Some of these considerations are job specific, but others are ongoing costs associated with running your business and if you don’t factor them into each job they’ll eat into what you’re considering your ‘profit.’

Determining the actual dollars and cents

So you know the three factors you need to consider to put together an accurate lawn care estimate—property size and condition, labor and materials, and overhead—but how much does your overhead actually cost? And how much do you charge in addition to these three factors to ensure a profit?

Profit is how much the business makes after you pay for labour and materials and overhead. Profit margins—the amount you mark up your hard costs—vary between regional areas and industries, so it’s best to check with industry trade associations for standards, and discuss your needs and business goals with your bookkeeper or accountant to determine a realistic profit margin for your business.

The costs of the job (once again, property size and condition, labour and materials, overhead) plus the profit, help you determine a price for your services, and it’s important that you take pains to be accurate.

“At times I have seen that small businesses will price from their gut based on a general ideal of wages, supplies and profit,” says Teresa Slack, certified professional bookkeeper with Financly.

Labour and materials are often straightforward to calculate, but it’s worth consulting your bookkeeper or accountant to get an accurate picture of your overhead and profit to determine pricing, especially if your business experiences seasonal surges as lawn care companies often do.

Check out How to Determine Pricing for Your Service Business to dive deeper into this topic and learn about the opportunity to charge more with a value-based pricing model.

Converting your estimate into a quote

Once a customer has accepted your estimate, the professional thing to do is send your customer a quote. Ideally you’ve collected your client’s contact information in a CRM, and emailing a quote is easy.

It should include the following components, with each of your estimate factors finding a place as line items.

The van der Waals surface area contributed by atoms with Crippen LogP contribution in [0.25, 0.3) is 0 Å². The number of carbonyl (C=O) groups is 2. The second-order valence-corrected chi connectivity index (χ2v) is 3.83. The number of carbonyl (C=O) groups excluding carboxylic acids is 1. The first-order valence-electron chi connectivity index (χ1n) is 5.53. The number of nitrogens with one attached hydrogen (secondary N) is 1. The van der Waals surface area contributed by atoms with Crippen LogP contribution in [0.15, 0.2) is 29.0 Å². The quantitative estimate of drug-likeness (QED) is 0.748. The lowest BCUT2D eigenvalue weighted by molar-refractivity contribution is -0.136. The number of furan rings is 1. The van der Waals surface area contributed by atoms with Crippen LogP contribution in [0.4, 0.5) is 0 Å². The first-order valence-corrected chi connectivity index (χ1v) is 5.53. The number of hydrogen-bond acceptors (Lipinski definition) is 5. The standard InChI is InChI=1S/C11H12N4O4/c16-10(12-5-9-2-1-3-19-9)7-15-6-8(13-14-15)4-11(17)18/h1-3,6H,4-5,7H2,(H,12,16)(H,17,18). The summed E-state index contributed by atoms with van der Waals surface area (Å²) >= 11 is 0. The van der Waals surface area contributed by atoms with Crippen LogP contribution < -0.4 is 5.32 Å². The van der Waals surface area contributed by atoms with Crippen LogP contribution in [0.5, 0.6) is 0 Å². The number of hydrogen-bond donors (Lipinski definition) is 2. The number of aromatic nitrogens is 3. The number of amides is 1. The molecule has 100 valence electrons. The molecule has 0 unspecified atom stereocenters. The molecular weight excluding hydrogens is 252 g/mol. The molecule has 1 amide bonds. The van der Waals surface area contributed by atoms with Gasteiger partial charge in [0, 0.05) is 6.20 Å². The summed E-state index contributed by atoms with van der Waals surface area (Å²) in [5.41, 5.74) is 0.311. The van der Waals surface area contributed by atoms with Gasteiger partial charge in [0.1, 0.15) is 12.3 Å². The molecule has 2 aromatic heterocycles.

1. Company name
Up the professionalism factor by also including your company logo on your quotes.

2. Contact information
For your customer to take action on the quote, they need to be able to contact you.

3. Include line items
List out each product and service you identified in your estimate with the associated price.

4. Notes
Keep your customer in the loop if a quote is only valid for a certain amount of time.

Here’s an example of a quote put together using Jobber.

example quote

Jobber’s quoting feature allows you to customize a quote template and send quotes while you’re on the go so that you can book clients for jobs faster.

Do your clients a favor and follow up

Once you send out a quote you have one more step: follow up on your quotes.

Getting leads that are interested in your services is the hard part. Once you’ve sent off a quote, following up is easy! Bonus: your busy clients will most likely appreciate your demonstration of customer service as their lawn continues to grow out of control.

Put together a process so you don’t forget to follow up on your quotes. The longer you wait to follow up with your client, the more cumbersome the process becomes. We recommend the following process:

1. If you send your customer a quote, make sure you’re collecting all their important contact information in a CRM so it’s easy for you to follow up with them.

2. Give yourself a reminder to follow up in 2-3 days. A simple email or quick phone call is all that is required.

3. We recommend following up 2 to 3 times with your client. Sometimes you won’t be able to get ahold of your client and they won’t get back to you—that’s okay. That’s the nature of business. But don’t delete the quote! Using quoting software like Jobber allows you to keep the quote on file. If the client does contact you at any time in the future, you have a full record of what you’ve quoted.

Get that job in your calendar

You’ve earned it! You put together a solid estimate that ensures your business sees a healthy profit, sent your client a professional quote, and followed up with them to truly win their business. Rinse, repeat, and keep on growing a healthy lawn care business.